COLUMBUS (AP) — Author readings in the hushed and reverent atmospheres of universities and libraries have their place, but they can also discourage potential readers, says Ohio’s new poet laureate.
"It becomes forbidding and intimidating for people who might say, ‘Oh, I don’t read that kind of book,‘" said David Lucas.
Trying to overcome that perception is one reason why Lucas teaches a class at Case Western Reserve University titled "Poetry for People Who Hate Poetry." He’s also co-founder of Brews + Prose, a monthly reading series in a Cleveland brew pub.
The series’ motto? "Literature is better with beer."
Lucas, 37, was named the state’s second poet laureate this month by Republican Gov. John Kasich.
Lawmakers authorized the two-year position, which comes with a $5,000 stipend, in 2014. Ohio was the 45th state to create the poet laureate post.
Lucas, of Cleveland Heights, has taught at Case Western Reserve University, the Cleveland Clinic Program in Medical Humanities and John Carroll University. He succeeds the first poet laureate, suburban Columbus doctor and radiologist Amit Majmudar.
Lucas is a frequently published and award-winning poet. His first book, "Weather," won the 2012 Ohioana Book Award in poetry.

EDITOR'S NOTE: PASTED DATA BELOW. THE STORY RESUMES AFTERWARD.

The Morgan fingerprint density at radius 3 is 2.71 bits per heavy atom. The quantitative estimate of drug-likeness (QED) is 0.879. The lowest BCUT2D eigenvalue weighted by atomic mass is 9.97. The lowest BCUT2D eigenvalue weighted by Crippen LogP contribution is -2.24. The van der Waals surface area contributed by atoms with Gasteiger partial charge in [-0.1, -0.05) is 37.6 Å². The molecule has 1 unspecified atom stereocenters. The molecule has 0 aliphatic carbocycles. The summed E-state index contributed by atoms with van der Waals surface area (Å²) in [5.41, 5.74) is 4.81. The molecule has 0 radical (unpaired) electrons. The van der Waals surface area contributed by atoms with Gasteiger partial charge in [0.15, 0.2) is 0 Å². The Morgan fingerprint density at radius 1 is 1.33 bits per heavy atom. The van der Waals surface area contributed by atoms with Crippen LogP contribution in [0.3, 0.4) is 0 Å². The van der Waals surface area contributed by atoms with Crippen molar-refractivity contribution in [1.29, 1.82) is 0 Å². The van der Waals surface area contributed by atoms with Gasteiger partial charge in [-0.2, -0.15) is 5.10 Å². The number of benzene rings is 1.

"Like us they have come a long way/from their various elsewheres/for reasons they cannot quite articulate/following the trace of a faint star/into the diminishing distance," he writes in "Three Kings" from 2016.
Lucas says he’s tried unsuccessfully to compose on a schedule, sitting before a computer screen. But his best work comes as he’s moving around, whether driving someplace or running errands like grocery shopping.
"I do better when I steal time from other tasks," Lucas joked. "There’s nothing like having 20 papers to grade to get a poem written."
AP: Why should people read poetry?
Lucas: "Because it can be a way of making meaning out of their lives and out of the lives of others."
AP: What makes a good poem?
Lucas: "Something in its language that grabs their attention and keeps their attention long after the poem is over."
AP: What are your goals as Ohio poet laureate?
Lucas: "I hope to celebrate the legacy of poetry in Ohio and of Ohio poets, both in terms of what we might think of as traditional poems, but also to celebrate poetry as we encounter it in song lyrics, and conversations and metaphors and slang and jokes, and all of the ways in which we use language that are not purely functional."